Definitely NOT one of the 5 major food groups

Definitely NOT one of the 5 major food groups

Ever had tripe stew? No? Oh, how I wish I could say the same. Suffering from a cold last week, a hot bowl of stew sounded good for lunch, so after class we headed to Cumana, a legendary Buenos Aires restaurant known for its empanadas and stews.

Cumana restaurant image

Cumana (in Recoleta) sometimes has a line down the street of locals and tourists alike waiting to get in

Their menu lists ~10 different homemade stews. We had tried 2 before and asked our server which others she recommended, and her top suggestion was the mondongo. Now, my Spanish is not great, but I’m pretty sure she said it contained tomatoes, onion, and a part of the cow (while gesturing toward her back). We had been to Cumana before and told our waitress that we didn’t like “organs” (seemed like the easiest word to use to get our point across), and she assured us that none of their dishes contained organs, quickly putting us at ease. So this time I didn’t think twice and went for the mondongo suggested by our server.  Bad idea.

My stew showed up after our fabulous empanada appetizers, and I quickly noticed a substance floating on top with texture not often found in food. It was smooth on one side, and wrinkled and lumpy on the other – think cauliflower. I dodged this and instead tested the waters with a bite of broth and vegetables. It wasn’t terrible, but it seemed to have a funny taste that I didn’t particularly like, so after a few more cautious bites, I left it relatively untouched.

Guiso de mondongo image

Looked like a relatively innocent stew . . . with certain unidentifiable ingredients

When we got home, I decided to google “mondongo” to see what it was – turns out it’s a traditional Argentine tripe stew. Mm, mm, cow stomach – just what I was hoping for to help get rid of my cold.  Apparently that’s not considered an organ here?  Thought we’d been relatively clear when we said we didn’t like organs in our food – guess next time we’ll have to say “mondongo” as well, along with all the other non-meat parts that us Americans shy away from. Lesson learned.  Now if only I could find Campbell’s chicken noodle soup here . . .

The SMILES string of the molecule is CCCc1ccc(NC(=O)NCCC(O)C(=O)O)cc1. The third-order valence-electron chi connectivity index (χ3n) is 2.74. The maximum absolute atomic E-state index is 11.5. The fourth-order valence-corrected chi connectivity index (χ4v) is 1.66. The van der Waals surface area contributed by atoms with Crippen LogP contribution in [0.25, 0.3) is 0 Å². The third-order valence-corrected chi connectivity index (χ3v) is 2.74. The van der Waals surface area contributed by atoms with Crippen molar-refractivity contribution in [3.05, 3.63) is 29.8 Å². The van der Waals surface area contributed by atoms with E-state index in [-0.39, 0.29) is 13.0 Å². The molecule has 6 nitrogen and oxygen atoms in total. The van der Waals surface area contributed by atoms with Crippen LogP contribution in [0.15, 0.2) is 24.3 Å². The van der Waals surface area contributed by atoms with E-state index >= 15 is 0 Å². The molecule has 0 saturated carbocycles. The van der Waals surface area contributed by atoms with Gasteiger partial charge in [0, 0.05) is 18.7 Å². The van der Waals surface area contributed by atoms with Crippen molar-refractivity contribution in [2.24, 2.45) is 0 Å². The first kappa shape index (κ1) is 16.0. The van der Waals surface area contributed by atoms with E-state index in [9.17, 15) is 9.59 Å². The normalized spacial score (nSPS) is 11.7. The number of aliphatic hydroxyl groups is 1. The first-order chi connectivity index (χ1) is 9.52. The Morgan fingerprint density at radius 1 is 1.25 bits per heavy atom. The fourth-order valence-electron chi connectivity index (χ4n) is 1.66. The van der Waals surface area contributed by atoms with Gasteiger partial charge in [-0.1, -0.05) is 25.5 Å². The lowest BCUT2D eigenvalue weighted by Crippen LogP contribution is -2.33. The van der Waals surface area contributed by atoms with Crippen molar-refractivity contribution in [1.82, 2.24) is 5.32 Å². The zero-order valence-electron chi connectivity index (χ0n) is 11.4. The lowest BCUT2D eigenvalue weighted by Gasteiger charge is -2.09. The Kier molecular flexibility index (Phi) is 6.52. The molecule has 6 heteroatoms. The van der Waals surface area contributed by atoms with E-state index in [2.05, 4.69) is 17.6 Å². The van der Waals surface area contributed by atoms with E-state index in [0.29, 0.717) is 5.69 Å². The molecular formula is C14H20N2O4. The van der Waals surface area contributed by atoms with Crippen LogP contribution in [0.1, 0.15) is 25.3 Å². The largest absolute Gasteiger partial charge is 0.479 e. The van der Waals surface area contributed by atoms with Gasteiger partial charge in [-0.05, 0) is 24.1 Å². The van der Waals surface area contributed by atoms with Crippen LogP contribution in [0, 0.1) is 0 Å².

Campbell's chicken noodle soup image

Sometimes you really need some "mm, mm, good"... But if you're in Argentina, there is NO SOUP FOR YOU! Only tripe!

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  • JLA June 10, 2010 at 3:02 pm

    Actually, ‘m pretty sure there is Campbell’s here! I think I actually read about it in another expat blog – although I think they were wondering WHY it was here ;-) If I recall where I’ll pass along the info.

  • Sandra June 21, 2010 at 10:14 pm

    Perhaps the people at Cumana thought you were referring to reproductive organs… Believe it or not, mondongo used to be one of the favorite dishes of my childhood. It has to be very well prepared so it doesn’t taste like chewing gum.
    But there’s good news for you. You can find Campbell’s soups and other canned meals at Carrefour. At least I saw them at the one on Federico Lacroze and Soldado de la Indepencia in Belgrano last Friday.

    • jen June 21, 2010 at 10:38 pm

      I know – my Spanish teacher tells me it’s one of her favorites too (along with heart and thinly-sliced tongue served alongside cheese and bread). Guess it’s just not my thing . . .
      But we have heard that Carrefour sometimes has Campbell’s so we’ll definitely check it out next time we’re there!!

  • Allan September 1, 2010 at 12:42 pm

    I feel for you, but wish your boundaries were a little broader. Tripe sandwiches from street vendors were one of my culinary highlights in Italy. I am not immune from ordering something I can’t handle though. I got a sheep’s brain in France – it was a long meal…

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